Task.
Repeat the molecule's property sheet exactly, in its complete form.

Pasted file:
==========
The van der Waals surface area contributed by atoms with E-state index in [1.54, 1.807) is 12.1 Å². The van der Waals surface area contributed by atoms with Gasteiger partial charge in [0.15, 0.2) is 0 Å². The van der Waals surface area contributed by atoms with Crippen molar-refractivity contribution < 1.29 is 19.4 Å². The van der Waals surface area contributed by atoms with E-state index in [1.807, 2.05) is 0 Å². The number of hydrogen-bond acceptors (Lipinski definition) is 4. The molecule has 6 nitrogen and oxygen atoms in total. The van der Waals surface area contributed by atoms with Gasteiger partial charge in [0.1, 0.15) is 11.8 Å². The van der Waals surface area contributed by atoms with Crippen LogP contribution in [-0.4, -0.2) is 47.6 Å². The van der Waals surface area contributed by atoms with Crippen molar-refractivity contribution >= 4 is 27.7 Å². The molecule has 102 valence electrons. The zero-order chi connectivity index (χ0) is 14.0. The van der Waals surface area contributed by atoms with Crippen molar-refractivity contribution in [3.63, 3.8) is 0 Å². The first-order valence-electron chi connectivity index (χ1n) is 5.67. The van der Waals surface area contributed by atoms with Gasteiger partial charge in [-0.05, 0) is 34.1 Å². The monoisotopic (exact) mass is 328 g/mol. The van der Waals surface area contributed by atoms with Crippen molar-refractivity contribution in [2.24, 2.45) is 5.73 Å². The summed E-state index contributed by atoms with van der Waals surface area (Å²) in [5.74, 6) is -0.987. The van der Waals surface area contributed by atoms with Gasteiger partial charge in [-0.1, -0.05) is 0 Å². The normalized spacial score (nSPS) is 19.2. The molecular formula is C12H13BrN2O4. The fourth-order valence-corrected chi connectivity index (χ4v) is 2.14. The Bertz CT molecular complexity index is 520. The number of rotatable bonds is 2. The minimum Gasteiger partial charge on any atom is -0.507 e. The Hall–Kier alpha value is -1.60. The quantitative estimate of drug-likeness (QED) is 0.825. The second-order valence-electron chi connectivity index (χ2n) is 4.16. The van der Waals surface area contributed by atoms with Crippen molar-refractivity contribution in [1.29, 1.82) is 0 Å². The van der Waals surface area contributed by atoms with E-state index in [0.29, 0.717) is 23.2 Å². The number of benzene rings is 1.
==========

The van der Waals surface area contributed by atoms with E-state index in [1.54, 1.807) is 12.1 Å². The van der Waals surface area contributed by atoms with Gasteiger partial charge in [0.15, 0.2) is 0 Å². The van der Waals surface area contributed by atoms with Crippen molar-refractivity contribution < 1.29 is 19.4 Å². The van der Waals surface area contributed by atoms with E-state index in [1.807, 2.05) is 0 Å². The number of hydrogen-bond acceptors (Lipinski definition) is 4. The molecule has 6 nitrogen and oxygen atoms in total. The van der Waals surface area contributed by atoms with Gasteiger partial charge in [0.1, 0.15) is 11.8 Å². The van der Waals surface area contributed by atoms with Crippen LogP contribution in [-0.4, -0.2) is 47.6 Å². The van der Waals surface area contributed by atoms with Crippen molar-refractivity contribution >= 4 is 27.7 Å². The molecule has 102 valence electrons. The zero-order chi connectivity index (χ0) is 14.0. The van der Waals surface area contributed by atoms with Crippen molar-refractivity contribution in [3.63, 3.8) is 0 Å². The first-order valence-electron chi connectivity index (χ1n) is 5.67. The van der Waals surface area contributed by atoms with Gasteiger partial charge in [-0.05, 0) is 34.1 Å². The monoisotopic (exact) mass is 328 g/mol. The van der Waals surface area contributed by atoms with Crippen molar-refractivity contribution in [2.24, 2.45) is 5.73 Å². The summed E-state index contributed by atoms with van der Waals surface area (Å²) in [5.74, 6) is -0.987. The van der Waals surface area contributed by atoms with Gasteiger partial charge in [-0.1, -0.05) is 0 Å². The normalized spacial score (nSPS) is 19.2. The molecular formula is C12H13BrN2O4. The fourth-order valence-corrected chi connectivity index (χ4v) is 2.14. The Bertz CT molecular complexity index is 520. The number of rotatable bonds is 2. The minimum Gasteiger partial charge on any atom is -0.507 e. The Hall–Kier alpha value is -1.60. The quantitative estimate of drug-likeness (QED) is 0.825. The second-order valence-electron chi connectivity index (χ2n) is 4.16. The van der Waals surface area contributed by atoms with Crippen molar-refractivity contribution in [1.29, 1.82) is 0 Å². The van der Waals surface area contributed by atoms with E-state index in [0.29, 0.717) is 23.2 Å². The number of benzene rings is 1.